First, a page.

RBI norms for `on-tap' universal bank licences favour NBFCs
06 May 2016
The Reserve Bank of India (RBI) on Friday released draft guidelines for 'on tap' licensing of universal banks in the private sector', that gives existing non-banking financial companies (NBFCs) that are 'controlled by residents' and have a successful track record for at least 10 years a better chance of maturing into a bank.
In a departure from the earlier guidelines on universal banks, issued on 22 February 2013, the present guidelines seek to exclude large corporates from applying for universal bank licence.
''Large industrial and business houses are excluded as eligible entities but are permitted to invest in the banks to the extent of less than 10 per cent,'' RBI said.
RBI, however, is not interested in giving India Incorporated any say in the functioning of these banks, especially in the light of the ballooning non-performing debt pile of corporates.
Non-operative financial holding company (NOFHC) has now been made non-mandatory in case of promoters being individuals or standalone promoters or for converting entities that have no other group entities.
NOFHC are now required to be owned by the promoter or promoter group to the extent of at least 51 per cent of the total paid-up equity capital, instead of being wholly-owned by the promoter group.
These entities will also be permitted to continue with existing activities in the form of a separate entity proposed to be held under the NOFHC, subject to prior approval from the Reserve Bank and subject to it being ensured that similar activities are not conducted through the bank as well.
RBI has sought views and comments on the draft guidelines from banks, non-banking financial institutions, industrial houses, other institutions and the public at large.
Final guidelines will be issued and the process of inviting applications for setting up of new universal banks in the private sector will be initiated after receiving feedback, comments and suggestions on draft guidelines, RBI said.
Eligible promoters include existing non-banking financial companies (NBFCs) that are 'controlled by residents' and have a successful track record for at least 10 years or individuals or professionals who are 'residents' and have 10 years of experience in banking and finance.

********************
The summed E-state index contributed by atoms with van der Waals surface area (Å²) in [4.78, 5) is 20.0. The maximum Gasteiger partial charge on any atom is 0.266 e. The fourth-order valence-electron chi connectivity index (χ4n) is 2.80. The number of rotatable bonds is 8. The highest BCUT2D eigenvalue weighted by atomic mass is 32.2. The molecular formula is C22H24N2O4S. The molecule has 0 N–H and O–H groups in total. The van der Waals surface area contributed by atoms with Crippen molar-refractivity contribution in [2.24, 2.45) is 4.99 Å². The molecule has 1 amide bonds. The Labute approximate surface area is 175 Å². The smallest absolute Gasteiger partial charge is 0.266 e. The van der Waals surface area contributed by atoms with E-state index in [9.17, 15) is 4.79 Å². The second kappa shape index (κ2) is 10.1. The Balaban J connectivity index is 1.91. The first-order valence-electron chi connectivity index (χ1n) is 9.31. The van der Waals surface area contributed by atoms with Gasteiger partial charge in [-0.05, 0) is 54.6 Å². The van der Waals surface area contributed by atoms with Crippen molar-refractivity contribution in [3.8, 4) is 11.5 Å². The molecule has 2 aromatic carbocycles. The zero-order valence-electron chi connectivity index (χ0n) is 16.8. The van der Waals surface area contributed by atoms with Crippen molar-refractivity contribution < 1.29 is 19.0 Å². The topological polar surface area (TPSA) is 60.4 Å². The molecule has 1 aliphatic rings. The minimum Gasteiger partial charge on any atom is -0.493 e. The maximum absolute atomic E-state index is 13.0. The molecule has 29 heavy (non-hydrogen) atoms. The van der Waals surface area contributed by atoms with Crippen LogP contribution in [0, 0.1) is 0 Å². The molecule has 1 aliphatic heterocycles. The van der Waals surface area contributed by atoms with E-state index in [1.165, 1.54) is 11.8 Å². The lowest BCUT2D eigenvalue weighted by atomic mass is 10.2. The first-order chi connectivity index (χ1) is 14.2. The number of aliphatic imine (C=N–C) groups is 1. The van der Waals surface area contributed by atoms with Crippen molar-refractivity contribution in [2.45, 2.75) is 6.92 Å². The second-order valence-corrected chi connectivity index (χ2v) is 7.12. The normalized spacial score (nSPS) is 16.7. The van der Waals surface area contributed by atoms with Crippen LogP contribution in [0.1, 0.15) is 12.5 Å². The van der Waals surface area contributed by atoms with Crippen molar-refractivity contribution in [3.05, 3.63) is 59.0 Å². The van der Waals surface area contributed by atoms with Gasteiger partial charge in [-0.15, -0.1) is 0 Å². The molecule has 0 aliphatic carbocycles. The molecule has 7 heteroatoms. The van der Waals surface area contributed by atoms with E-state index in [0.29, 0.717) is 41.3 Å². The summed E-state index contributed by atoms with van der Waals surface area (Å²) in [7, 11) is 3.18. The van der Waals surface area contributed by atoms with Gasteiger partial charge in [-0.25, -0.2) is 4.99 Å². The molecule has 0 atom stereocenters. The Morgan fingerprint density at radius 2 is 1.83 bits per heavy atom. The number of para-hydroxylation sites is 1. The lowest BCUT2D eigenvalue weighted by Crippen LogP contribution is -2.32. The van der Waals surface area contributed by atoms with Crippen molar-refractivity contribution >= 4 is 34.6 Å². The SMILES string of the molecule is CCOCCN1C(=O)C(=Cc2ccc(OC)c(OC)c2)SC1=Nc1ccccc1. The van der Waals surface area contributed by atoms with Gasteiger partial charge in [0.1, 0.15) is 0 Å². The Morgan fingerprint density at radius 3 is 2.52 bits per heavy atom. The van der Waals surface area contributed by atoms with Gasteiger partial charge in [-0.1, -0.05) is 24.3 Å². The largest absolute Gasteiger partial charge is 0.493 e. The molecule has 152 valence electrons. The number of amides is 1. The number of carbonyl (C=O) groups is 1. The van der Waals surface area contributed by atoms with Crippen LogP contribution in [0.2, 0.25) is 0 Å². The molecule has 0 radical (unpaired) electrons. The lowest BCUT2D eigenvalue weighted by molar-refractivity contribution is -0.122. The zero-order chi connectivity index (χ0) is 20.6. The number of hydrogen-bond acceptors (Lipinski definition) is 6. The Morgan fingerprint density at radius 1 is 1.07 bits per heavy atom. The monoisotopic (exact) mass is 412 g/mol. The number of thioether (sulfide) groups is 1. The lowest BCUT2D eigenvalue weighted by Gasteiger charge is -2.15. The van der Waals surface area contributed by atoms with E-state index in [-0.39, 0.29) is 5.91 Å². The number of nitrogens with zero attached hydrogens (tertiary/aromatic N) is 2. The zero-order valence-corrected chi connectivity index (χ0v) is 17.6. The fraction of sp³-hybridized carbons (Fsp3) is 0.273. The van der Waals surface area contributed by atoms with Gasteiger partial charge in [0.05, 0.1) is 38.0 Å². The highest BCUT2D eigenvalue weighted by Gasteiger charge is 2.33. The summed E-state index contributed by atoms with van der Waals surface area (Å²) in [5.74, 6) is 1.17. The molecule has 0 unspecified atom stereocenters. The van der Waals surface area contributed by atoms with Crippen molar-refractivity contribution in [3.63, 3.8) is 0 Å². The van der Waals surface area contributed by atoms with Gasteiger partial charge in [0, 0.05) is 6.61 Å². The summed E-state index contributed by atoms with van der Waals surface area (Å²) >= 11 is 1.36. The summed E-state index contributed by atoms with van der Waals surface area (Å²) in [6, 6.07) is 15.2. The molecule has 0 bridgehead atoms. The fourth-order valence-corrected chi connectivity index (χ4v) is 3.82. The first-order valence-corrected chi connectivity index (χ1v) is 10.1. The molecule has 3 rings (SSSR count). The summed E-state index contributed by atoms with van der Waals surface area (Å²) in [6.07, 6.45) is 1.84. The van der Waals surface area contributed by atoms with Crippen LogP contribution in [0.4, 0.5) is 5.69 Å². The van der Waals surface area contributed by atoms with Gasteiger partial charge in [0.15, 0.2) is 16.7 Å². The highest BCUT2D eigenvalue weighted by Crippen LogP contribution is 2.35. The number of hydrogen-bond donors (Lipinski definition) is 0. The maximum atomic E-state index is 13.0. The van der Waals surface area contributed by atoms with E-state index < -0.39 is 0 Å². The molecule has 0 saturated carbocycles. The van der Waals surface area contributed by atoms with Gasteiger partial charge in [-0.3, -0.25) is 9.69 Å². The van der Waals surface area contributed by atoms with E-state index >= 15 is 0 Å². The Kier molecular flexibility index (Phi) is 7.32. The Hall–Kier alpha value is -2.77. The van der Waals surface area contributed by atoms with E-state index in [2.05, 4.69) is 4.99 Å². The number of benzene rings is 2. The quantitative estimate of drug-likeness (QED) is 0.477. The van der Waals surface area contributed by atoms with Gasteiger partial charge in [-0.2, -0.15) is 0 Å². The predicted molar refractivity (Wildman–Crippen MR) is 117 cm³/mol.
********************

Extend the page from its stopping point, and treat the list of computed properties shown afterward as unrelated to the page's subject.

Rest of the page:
Entities or groups in the private sector with total assets of Rs5,000 crore or more that 'owned and controlled by residents' (as defined in FEMA Regulations) and have a successful track record for at least 10 years are eligible to apply, provided the non-financial business of the group does not account for 40 per cent or more in terms of total assets or in terms of gross income.
Fit and proper' criteria
Promoters, including individuals or entities and groups should have a past record of sound financials, credentials, integrity and have a minimum 10 years of successful track record.
Minimum capital requirement
The initial minimum paid-up voting equity capital for a bank shall be Rs500 crore and this would be the minimum net worth needed for banks at all times.
The promoters or the promoter group should hold a minimum of 40 per cent of the paid-up voting equity capital of the bank, which should be locked-in for a period of five years from the date of commencement of business of the bank.
The promoter group shareholding should be brought down to 15 per cent within a period of 12 years from the date of commencement of business of the bank.
Foreign shareholding in the bank would be as per the existing foreign direct investment (FDI) policy subject to the minimum promoter shareholding requirement. At present, the aggregate foreign investment limit is 74 per cent.
The bank should comply with the provisions of Banking Regulations Act, 1949 and the existing guidelines on prudential norms as applicable to scheduled commercial banks. The bank is precluded from having any exposure to its promoters, major shareholders who have shareholding to the extent of 10 per cent or more of paid-up equity shares in the bank, the relatives of the promoters as also the entities in which they have significant influence or control.
The business plan submitted by the applicant should be realistic and viable and address how the bank proposes to achieve financial inclusion.
The bank should get its shares listed on the stock exchanges within six years of the commencement of business by the bank.
The bank should open at least 25 per cent of its branches in unbanked rural centres (population up to 9,999 as per the latest census) and comply with priority sector lending targets and sub-targets as applicable to the existing domestic scheduled commercial banks. The board of the bank should have a majority of independent directors.
The licensing window will be open on-tap, and the applications in the prescribed form along with requisite information could be submitted to the Reserve Bank at any point of time.
The applications will be referred to a Standing External Advisory Committee (SEAC) to be set up by the Reserve Bank. The committee will submit its recommendations to the Reserve Bank for consideration. The decision to issue an in-principle approval for setting up of a bank will be taken by the Reserve Bank.
The validity of the in-principle approval issued by the Reserve Bank will be 18 months from the date of granting in-principle approval and would thereafter lapse automatically.
The Reserve Bank's decision in this regard will be final.